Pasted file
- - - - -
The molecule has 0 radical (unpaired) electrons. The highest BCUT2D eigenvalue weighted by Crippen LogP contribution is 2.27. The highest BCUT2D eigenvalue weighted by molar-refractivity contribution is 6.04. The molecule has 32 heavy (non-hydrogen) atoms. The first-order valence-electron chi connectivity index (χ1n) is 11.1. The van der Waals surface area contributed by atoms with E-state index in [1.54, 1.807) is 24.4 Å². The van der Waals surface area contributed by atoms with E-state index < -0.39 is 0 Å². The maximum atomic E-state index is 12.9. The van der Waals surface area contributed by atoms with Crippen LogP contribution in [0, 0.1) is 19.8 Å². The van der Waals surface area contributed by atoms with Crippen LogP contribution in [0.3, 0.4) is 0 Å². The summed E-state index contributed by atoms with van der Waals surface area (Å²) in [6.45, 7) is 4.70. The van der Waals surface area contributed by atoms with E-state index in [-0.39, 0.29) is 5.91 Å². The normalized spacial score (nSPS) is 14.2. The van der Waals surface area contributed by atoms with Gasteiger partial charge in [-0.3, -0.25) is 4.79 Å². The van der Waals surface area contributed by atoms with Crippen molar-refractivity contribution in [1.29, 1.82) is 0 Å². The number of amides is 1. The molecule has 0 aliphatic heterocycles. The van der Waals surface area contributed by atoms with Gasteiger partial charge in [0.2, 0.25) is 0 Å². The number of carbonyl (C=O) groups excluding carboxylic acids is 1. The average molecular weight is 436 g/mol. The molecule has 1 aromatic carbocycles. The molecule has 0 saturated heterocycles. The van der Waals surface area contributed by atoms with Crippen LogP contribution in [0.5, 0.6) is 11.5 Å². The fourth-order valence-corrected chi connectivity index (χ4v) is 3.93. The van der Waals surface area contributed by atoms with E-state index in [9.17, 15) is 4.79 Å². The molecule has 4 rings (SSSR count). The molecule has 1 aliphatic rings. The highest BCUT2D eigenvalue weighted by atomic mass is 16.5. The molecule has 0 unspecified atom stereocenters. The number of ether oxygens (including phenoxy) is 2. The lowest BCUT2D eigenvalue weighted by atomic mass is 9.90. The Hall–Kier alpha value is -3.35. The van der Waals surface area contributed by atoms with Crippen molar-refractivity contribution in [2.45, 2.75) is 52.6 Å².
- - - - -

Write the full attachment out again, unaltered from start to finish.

The molecule has 0 radical (unpaired) electrons. The highest BCUT2D eigenvalue weighted by Crippen LogP contribution is 2.27. The highest BCUT2D eigenvalue weighted by molar-refractivity contribution is 6.04. The molecule has 32 heavy (non-hydrogen) atoms. The first-order valence-electron chi connectivity index (χ1n) is 11.1. The van der Waals surface area contributed by atoms with E-state index in [1.54, 1.807) is 24.4 Å². The van der Waals surface area contributed by atoms with E-state index < -0.39 is 0 Å². The maximum atomic E-state index is 12.9. The van der Waals surface area contributed by atoms with Crippen LogP contribution in [0, 0.1) is 19.8 Å². The van der Waals surface area contributed by atoms with Crippen LogP contribution in [0.3, 0.4) is 0 Å². The summed E-state index contributed by atoms with van der Waals surface area (Å²) in [6.45, 7) is 4.70. The van der Waals surface area contributed by atoms with E-state index in [-0.39, 0.29) is 5.91 Å². The normalized spacial score (nSPS) is 14.2. The van der Waals surface area contributed by atoms with Gasteiger partial charge in [-0.3, -0.25) is 4.79 Å². The van der Waals surface area contributed by atoms with Crippen molar-refractivity contribution in [1.29, 1.82) is 0 Å². The number of amides is 1. The molecule has 0 aliphatic heterocycles. The van der Waals surface area contributed by atoms with Gasteiger partial charge in [0.2, 0.25) is 0 Å². The number of carbonyl (C=O) groups excluding carboxylic acids is 1. The average molecular weight is 436 g/mol. The molecule has 1 aromatic carbocycles. The molecule has 0 saturated heterocycles. The van der Waals surface area contributed by atoms with Crippen LogP contribution in [0.5, 0.6) is 11.5 Å². The fourth-order valence-corrected chi connectivity index (χ4v) is 3.93. The van der Waals surface area contributed by atoms with E-state index in [9.17, 15) is 4.79 Å². The molecule has 4 rings (SSSR count). The molecule has 1 aliphatic rings. The highest BCUT2D eigenvalue weighted by atomic mass is 16.5. The molecule has 0 unspecified atom stereocenters. The number of ether oxygens (including phenoxy) is 2. The lowest BCUT2D eigenvalue weighted by atomic mass is 9.90. The Hall–Kier alpha value is -3.35. The van der Waals surface area contributed by atoms with Crippen molar-refractivity contribution in [2.45, 2.75) is 52.6 Å².